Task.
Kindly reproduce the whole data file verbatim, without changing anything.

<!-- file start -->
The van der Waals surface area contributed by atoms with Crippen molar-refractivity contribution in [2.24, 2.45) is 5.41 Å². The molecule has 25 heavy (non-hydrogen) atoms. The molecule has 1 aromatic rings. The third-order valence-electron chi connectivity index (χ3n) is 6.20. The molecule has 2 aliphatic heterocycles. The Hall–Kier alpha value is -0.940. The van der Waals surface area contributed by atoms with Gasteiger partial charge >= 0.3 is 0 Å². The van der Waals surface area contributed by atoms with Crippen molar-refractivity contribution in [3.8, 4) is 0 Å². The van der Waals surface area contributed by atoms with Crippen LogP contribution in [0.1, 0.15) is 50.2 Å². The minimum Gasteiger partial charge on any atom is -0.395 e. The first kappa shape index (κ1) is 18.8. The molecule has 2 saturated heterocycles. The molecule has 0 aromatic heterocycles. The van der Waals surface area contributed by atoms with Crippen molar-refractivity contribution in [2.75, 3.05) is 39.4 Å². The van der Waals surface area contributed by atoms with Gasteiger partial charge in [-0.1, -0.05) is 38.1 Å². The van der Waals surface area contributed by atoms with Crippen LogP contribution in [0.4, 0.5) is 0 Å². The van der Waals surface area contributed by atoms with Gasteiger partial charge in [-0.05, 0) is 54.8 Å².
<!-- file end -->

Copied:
The van der Waals surface area contributed by atoms with Crippen molar-refractivity contribution in [2.24, 2.45) is 5.41 Å². The molecule has 25 heavy (non-hydrogen) atoms. The molecule has 1 aromatic rings. The third-order valence-electron chi connectivity index (χ3n) is 6.20. The molecule has 2 aliphatic heterocycles. The Hall–Kier alpha value is -0.940. The van der Waals surface area contributed by atoms with Gasteiger partial charge >= 0.3 is 0 Å². The van der Waals surface area contributed by atoms with Crippen molar-refractivity contribution in [3.8, 4) is 0 Å². The van der Waals surface area contributed by atoms with Crippen LogP contribution in [0.1, 0.15) is 50.2 Å². The minimum Gasteiger partial charge on any atom is -0.395 e. The first kappa shape index (κ1) is 18.8. The molecule has 2 saturated heterocycles. The molecule has 0 aromatic heterocycles. The van der Waals surface area contributed by atoms with Crippen molar-refractivity contribution in [2.75, 3.05) is 39.4 Å². The van der Waals surface area contributed by atoms with Gasteiger partial charge in [-0.1, -0.05) is 38.1 Å². The van der Waals surface area contributed by atoms with Crippen LogP contribution in [0.4, 0.5) is 0 Å². The van der Waals surface area contributed by atoms with Gasteiger partial charge in [-0.05, 0) is 54.8 Å².